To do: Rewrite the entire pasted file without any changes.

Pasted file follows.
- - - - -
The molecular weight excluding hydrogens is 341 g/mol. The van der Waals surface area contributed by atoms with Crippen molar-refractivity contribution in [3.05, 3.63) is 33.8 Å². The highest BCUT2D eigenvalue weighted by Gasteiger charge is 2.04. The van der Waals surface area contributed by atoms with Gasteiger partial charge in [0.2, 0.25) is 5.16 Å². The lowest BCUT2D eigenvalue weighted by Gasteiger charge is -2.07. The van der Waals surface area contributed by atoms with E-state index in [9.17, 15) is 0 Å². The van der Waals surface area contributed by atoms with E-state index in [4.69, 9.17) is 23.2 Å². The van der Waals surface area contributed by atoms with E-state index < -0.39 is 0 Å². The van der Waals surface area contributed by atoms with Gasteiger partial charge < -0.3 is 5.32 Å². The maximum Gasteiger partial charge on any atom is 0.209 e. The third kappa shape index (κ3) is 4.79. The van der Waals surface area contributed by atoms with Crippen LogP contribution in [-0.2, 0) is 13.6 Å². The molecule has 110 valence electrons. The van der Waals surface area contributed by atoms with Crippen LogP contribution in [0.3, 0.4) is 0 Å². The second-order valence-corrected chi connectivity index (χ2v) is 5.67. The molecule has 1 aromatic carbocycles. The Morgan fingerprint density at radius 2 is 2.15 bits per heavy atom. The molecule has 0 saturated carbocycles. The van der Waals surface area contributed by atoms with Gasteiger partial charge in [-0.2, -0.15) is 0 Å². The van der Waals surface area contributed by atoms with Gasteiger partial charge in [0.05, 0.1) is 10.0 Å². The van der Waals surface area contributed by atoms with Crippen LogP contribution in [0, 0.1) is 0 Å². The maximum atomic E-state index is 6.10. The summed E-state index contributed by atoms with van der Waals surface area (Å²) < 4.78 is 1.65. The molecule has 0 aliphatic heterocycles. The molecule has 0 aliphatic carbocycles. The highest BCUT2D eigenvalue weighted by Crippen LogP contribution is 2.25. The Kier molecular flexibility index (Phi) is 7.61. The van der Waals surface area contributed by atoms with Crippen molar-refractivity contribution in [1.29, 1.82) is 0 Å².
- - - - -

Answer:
The molecular weight excluding hydrogens is 341 g/mol. The van der Waals surface area contributed by atoms with Crippen molar-refractivity contribution in [3.05, 3.63) is 33.8 Å². The highest BCUT2D eigenvalue weighted by Gasteiger charge is 2.04. The van der Waals surface area contributed by atoms with Gasteiger partial charge in [0.2, 0.25) is 5.16 Å². The lowest BCUT2D eigenvalue weighted by Gasteiger charge is -2.07. The van der Waals surface area contributed by atoms with E-state index in [9.17, 15) is 0 Å². The van der Waals surface area contributed by atoms with E-state index in [4.69, 9.17) is 23.2 Å². The van der Waals surface area contributed by atoms with E-state index < -0.39 is 0 Å². The van der Waals surface area contributed by atoms with Gasteiger partial charge < -0.3 is 5.32 Å². The maximum Gasteiger partial charge on any atom is 0.209 e. The third kappa shape index (κ3) is 4.79. The van der Waals surface area contributed by atoms with Crippen LogP contribution in [-0.2, 0) is 13.6 Å². The molecule has 110 valence electrons. The van der Waals surface area contributed by atoms with Crippen LogP contribution in [0.3, 0.4) is 0 Å². The second-order valence-corrected chi connectivity index (χ2v) is 5.67. The molecule has 1 aromatic carbocycles. The Morgan fingerprint density at radius 2 is 2.15 bits per heavy atom. The molecule has 0 saturated carbocycles. The van der Waals surface area contributed by atoms with Gasteiger partial charge in [-0.2, -0.15) is 0 Å². The van der Waals surface area contributed by atoms with Gasteiger partial charge in [0.05, 0.1) is 10.0 Å². The van der Waals surface area contributed by atoms with Crippen LogP contribution in [0, 0.1) is 0 Å². The maximum atomic E-state index is 6.10. The summed E-state index contributed by atoms with van der Waals surface area (Å²) < 4.78 is 1.65. The molecule has 0 aliphatic heterocycles. The molecule has 0 aliphatic carbocycles. The highest BCUT2D eigenvalue weighted by Crippen LogP contribution is 2.25. The Kier molecular flexibility index (Phi) is 7.61. The van der Waals surface area contributed by atoms with Crippen molar-refractivity contribution in [1.29, 1.82) is 0 Å².